Every tyer I know has tied a Damselfly, and I'm no exception. Only mine just turned the fish off. The more I tied, and the harder I tried, the worse it got. Mine looked special, everybody thought they were great. They looked the part. Even the other Damselflies would try to mate with it. But the fish still showed no interest. So, like every other failure, I stuck it up on the shelf and went to the next activity. But every time I ran across the material while looking for something else, I would get annoyed at myself for not following through.
I could not think what I could do to revise the pattern or make it more attractive. Then I remembered an area where I had seen the large amount of damselflies not far from my home. It's a flood catch basin containing year-round water storage that our fishing club uses to put on yearly casting events. The small lake surrounding it contains small Bass and Mosquito Fish, but mostly warmish water with good moss growth. So without rod in hand, I visited the site and spent the better part of one day in the most active part of the adult live populated area starting at sun-up. The nearby area was used for runners, dog walkers, bicyclers and picnickers. Probably wondering why this crazy person was sitting at the water's edge staring at the shore with a bug net, when it looked like he should be in one. There I was with my microscope sitting on a 5 gallon bucket, me wearing my hip boots kneeling on the wet muddy shore's edge. I remember a few over curious people even came up and asked a few questions. As the day wore on I collected, adults and nymphs, observed hatches, adults mating, and even fish feeding in the midst of all this, AND THERE WAS THE ANSWER RIGHT IN FRONT OF ME.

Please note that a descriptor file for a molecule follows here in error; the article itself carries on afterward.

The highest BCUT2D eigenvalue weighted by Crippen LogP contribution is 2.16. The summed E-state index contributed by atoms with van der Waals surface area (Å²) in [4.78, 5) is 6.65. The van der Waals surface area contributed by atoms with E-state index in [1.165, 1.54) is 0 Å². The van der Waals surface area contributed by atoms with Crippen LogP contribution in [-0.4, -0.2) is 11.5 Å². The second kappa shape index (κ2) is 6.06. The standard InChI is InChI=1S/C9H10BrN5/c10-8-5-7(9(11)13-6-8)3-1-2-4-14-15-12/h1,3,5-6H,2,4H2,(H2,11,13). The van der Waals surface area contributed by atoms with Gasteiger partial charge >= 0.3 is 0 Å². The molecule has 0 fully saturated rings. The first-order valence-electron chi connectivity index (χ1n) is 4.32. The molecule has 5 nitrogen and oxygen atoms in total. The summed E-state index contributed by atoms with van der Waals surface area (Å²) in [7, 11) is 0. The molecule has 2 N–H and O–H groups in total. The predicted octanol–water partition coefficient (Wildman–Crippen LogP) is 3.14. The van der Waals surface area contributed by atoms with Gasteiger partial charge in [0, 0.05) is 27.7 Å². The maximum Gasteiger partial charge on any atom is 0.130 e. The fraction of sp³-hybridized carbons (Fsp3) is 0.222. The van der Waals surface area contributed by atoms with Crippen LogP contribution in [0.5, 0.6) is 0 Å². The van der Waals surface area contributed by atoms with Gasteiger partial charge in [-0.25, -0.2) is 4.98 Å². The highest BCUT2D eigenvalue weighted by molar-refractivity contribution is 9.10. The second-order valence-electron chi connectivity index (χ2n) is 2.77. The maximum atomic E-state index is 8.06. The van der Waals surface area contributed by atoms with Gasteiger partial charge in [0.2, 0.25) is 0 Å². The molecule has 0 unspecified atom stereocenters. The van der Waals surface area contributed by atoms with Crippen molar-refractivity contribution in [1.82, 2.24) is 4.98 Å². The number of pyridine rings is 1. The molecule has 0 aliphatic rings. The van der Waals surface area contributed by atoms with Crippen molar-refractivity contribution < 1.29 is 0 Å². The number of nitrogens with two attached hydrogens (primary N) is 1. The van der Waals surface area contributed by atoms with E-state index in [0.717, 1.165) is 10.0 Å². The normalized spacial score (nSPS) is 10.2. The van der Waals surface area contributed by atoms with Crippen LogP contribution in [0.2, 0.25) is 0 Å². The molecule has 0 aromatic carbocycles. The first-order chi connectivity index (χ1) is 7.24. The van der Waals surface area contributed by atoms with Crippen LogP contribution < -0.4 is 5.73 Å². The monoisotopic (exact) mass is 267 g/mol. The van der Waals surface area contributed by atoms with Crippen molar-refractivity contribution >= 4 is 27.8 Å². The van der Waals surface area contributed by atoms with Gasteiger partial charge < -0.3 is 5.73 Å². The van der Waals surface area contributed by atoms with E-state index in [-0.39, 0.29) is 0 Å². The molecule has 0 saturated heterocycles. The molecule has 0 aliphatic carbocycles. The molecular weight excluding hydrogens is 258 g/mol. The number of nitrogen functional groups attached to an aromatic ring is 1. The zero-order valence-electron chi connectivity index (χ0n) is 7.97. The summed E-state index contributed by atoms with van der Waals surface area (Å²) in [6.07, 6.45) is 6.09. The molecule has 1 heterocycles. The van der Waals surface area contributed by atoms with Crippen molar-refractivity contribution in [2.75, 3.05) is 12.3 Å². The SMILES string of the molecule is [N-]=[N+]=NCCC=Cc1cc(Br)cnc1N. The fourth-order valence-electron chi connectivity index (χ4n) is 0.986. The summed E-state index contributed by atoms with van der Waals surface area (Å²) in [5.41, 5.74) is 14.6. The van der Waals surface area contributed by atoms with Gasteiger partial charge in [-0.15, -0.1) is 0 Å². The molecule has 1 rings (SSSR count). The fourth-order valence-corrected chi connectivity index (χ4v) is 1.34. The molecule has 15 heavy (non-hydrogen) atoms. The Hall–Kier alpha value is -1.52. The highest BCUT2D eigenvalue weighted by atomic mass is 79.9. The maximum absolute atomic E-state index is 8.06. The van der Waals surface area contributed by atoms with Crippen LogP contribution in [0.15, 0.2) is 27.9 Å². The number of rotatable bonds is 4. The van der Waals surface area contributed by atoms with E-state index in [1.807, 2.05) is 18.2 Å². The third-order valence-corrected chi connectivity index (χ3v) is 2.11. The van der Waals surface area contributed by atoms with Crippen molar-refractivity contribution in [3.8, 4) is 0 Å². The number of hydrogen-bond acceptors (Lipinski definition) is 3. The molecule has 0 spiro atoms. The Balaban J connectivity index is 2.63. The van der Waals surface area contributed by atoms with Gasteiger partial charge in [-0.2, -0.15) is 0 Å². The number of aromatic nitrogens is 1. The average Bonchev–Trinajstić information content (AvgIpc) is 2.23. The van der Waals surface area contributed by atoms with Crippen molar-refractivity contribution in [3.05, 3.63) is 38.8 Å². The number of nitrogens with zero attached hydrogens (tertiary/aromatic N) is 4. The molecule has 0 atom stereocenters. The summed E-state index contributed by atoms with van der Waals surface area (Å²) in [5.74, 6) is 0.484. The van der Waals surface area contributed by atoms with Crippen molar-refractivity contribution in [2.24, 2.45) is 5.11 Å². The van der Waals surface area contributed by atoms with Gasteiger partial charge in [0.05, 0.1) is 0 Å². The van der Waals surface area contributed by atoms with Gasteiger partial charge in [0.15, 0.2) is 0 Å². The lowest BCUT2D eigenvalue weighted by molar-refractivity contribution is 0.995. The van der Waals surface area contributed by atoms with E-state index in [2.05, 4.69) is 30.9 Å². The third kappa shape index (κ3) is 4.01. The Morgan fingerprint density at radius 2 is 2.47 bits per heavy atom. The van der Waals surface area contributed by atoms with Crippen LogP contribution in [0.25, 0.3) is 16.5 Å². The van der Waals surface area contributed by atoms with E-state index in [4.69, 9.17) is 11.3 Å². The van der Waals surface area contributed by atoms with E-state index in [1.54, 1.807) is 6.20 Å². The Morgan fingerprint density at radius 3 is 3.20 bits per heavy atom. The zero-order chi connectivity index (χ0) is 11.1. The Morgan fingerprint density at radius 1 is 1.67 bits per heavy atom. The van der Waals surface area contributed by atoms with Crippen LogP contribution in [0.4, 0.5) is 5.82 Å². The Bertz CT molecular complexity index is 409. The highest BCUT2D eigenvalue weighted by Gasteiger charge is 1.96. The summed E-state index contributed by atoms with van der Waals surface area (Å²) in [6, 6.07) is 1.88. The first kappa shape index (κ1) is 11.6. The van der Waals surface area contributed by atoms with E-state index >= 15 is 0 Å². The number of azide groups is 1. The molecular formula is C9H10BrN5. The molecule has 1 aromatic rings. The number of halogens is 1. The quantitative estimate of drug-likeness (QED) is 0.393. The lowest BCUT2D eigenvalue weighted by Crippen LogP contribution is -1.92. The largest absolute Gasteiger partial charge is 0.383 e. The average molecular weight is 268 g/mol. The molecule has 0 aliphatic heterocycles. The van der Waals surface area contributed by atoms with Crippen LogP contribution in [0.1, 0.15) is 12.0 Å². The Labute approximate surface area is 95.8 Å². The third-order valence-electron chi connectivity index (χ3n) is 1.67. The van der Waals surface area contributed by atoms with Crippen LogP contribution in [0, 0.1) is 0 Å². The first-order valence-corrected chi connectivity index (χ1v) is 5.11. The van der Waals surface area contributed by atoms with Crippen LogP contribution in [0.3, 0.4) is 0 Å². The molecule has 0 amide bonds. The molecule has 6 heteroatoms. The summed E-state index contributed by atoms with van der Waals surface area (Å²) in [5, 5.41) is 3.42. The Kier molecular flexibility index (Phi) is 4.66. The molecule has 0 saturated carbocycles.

The fish only seemed interested in feeding on adult insects when the insect was in, not on the water. This was an eye-opener for me, when I say in the water I meant either in the drowning state, or by flying errors trapped in the film, and normally with wing positions entirely different than in the sitting or resting position. As the day wore on, I caught and forced some of the adults into various postures just to convince myself that this was more than a norm then a guess or chance on my part. Back to the drawing board I went. Now tying my tryouts with flared or down- wing, and guess what. It worked! The fish liked it.
The three photographs show you exactly what I'm talking about:
1.) RELAXED IN THE RESTING POSITION
2.) FLARED WING DROWNING POSITION
3.) DOWN-WING, CRIPPLED OR DROWNED
Number 3 will float in the air on you, and it's tough to cast. But it draws the most attention. You can use hackle tips or poly for the wings. But I like acetate. Number 2 needs a little move or skittering to improve its fishing but both work well.
Welcome to the world of "Realistic Fly Tying" by Bill Blackstone